the phone, but the man reached over the counter and grabbed his arm before he could even lift it off its hook.
"Please," said the man. "I'm desperate. I have the money." He searched in the clerk's eyes for some flicker of understanding, but nothing came. The clerk shook his arm free and snatched up the phone before the man could say another word, dialing what the man assumed to be the police. The man nodded his head unhappily and tried to block out the voices telling him to grab it and run, but he couldn't - not completely. He shoved his hand into his pocket and brought out a fistful of cash, and, dropping it on the counter, the man grabbed the laptop, stuffing it carelessly into his rucksack.
Once outside, the man flagged down a passing truck driver who seemed to be going out of the city. He hopped in the cab and asked, "Where you going?"
"East," said the truck driver. "How far you going?"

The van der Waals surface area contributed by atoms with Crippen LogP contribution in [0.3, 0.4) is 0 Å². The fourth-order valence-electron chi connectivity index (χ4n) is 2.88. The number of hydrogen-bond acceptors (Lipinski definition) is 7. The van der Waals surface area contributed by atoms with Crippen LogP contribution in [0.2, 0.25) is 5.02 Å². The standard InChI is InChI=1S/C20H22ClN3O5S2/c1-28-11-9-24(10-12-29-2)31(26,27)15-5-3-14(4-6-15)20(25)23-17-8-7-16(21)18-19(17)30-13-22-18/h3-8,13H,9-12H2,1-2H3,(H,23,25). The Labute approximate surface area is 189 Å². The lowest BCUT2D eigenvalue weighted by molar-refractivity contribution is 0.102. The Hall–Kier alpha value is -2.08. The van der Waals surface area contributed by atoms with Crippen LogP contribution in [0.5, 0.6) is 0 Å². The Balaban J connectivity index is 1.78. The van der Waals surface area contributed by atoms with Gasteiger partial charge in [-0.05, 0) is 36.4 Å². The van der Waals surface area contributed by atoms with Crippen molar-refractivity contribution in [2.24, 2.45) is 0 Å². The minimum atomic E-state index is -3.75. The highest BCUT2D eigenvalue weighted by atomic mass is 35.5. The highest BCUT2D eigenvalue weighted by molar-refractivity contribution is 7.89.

"Away," said the man, "just away." The truck driver nodded his head in solemn agreement and pulled back onto the road without any further questions. They had been driving for about two hours when the man thought to ask the truck driver what city they had just left.
"Salt Lake," said the driver. "Salt Lake City. Utah."
The man made no gesture, but instead went on to ask, "And the date?"
The driver had to think for a moment before replying. "January seventeenth," he said. "You know, it was this day in nineteen twenty that the Prohibition act began."
"Prohibition, eh?" Like all his general knowledge facts, the man could see a faint outline of its meaning, but he couldn't quite get at it in its entirety.
The driver looked over at him, seeing his puzzled expression amongst a myriad of others. "Alcohol ban. Lasted nearly fourteen years."
"Alcohol ban, huh? Sounds like